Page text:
MARY LOUISE KELLY, HOST:
One thread running through all of the back-and-forth at today's hearing was this basic question. Should someone who was involved with torture be running the CIA? Well, to help us consider that question, we turn to John McLaughlin, who used to run the CIA as acting director and former deputy director. Hey there, John.
JOHN MCLAUGHLIN: Hello, Mary Louise.
KELLY: Welcome. Let me dive right in right there. Gina Haspel helped oversee one of the darkest chapters in CIA history. Does it send the wrong message to promote someone with that record to the agency's top job?
MCLAUGHLIN: I don't know that she helped to oversee it. She was part of it. We see more...
KELLY: She ran one of the black sites where waterboarding happened.
MCLAUGHLIN: Well, I think eventually if her actual role ever comes out, it will be less than most people imagined compared to the way it's been described. And dark chapter - I would call it a difficult chapter. This comes of course right after 9/11. The CIA feels that it is personally responsible for preventing another attack on the United States. The atmosphere in the United States, in the Congress and the administration, is very different than it is today.
KELLY: But to the central question, should someone who was involved with programs that many people would describe as torture - should someone with that record be promoted to the top job at the Central Intelligence Agency?
MCLAUGHLIN: I would say yes because when we look back at what Gina Haspel was then required to do, she was a mid-level officer. The program she was involved in was endorsed, approved as legal by the highest legal authorities in the United States. And in those circumstances, I think her role was understandable and appropriate.
KELLY: I have wondered whether there is a basic conundrum at play here in that if you want someone with experience overseeing, running clandestine operations going forward, a lot of those people in the days post-9/11 were involved or witnessed these programs - that taint is on their record. In other words, are we going to have these Gina Haspel-type battles going forward for the next 10, 20 years?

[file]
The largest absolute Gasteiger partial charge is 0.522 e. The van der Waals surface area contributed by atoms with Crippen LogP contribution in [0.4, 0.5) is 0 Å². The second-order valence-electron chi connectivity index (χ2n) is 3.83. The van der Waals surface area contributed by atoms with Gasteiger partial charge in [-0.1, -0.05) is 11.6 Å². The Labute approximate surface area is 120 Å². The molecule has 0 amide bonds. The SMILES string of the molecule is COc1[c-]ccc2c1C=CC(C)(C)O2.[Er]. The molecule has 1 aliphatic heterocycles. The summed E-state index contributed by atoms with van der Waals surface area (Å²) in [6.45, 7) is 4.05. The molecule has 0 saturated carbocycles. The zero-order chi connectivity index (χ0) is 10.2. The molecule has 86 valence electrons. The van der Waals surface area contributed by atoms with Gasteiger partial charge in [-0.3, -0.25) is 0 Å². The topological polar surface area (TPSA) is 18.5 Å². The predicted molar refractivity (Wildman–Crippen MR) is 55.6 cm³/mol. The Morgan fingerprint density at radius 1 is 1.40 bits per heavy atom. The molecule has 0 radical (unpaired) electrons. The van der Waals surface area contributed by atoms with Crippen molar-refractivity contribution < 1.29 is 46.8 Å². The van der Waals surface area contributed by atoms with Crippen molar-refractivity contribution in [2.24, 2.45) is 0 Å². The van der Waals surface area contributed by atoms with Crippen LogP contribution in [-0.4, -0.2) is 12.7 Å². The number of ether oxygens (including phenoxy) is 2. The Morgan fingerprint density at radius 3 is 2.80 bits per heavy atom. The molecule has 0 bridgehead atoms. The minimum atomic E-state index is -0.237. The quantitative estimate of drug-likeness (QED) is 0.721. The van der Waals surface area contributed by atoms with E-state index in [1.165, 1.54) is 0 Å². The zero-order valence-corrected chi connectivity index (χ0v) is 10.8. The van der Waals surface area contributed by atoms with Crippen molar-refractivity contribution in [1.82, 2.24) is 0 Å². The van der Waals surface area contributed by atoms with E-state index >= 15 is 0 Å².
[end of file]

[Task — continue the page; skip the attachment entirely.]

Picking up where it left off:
MCLAUGHLIN: I don't think so. And I think a lot of it depends on whether Gina Haspel succeeds now in this confirmation process. I think if she does, that becomes a model for how you deal with it because taken as a whole, her performance today says, I understand that was a difficult period. We will not be doing that again. We're going to move on. The consensus in the United States has moved on. It's a new day.
KELLY: Were you struck that when she was asked repeatedly by more than one senator, did you regard the program as immoral, she wouldn't answer?
MCLAUGHLIN: You noticed she was very careful to say that we gained valuable information from these detainees that helped us succeed in combating terrorism. That's coming very close to saying this program produced effective information. So my point to you is, if it's possible to gain useful information to save American lives, this becomes an ethically complex decision, not a clean black-and-white decision as it is being portrayed today.
So if you were a CIA officer back in 2002, you were torn on the one hand by the sense that you might be doing something in conflict with basic values that you hold dear. But on the other hand, failure to get that information might also put the blood of Americans on your hands.
KELLY: You're describing something interesting because Gina Haspel knows what the answer was senators wanted her to say in the interest of advancing her confirmation. And she wouldn't say it, which suggests that - without projecting into where her mind was it - suggests that maybe she and the agency more broadly continue to wrestle with the legacy of what happened in those days after 9/11.
MCLAUGHLIN: I think everyone does. But in a Senate confirmation hearing, typically if you notice how frequently senators say just a yes or no answer, frankly, in the intelligence business, you don't often get the luxury of a yes or no. You have to make very difficult choices, both of which have a downside. And that's what's often involved in intelligence work at the highest level.
KELLY: John McLaughlin, thank you.
MCLAUGHLIN: Thank you, Mary Louise - always a pleasure.
KELLY: John McLaughlin, former acting director of the CIA - he's now at Johns Hopkins University. Transcript provided by NPR, Copyright NPR.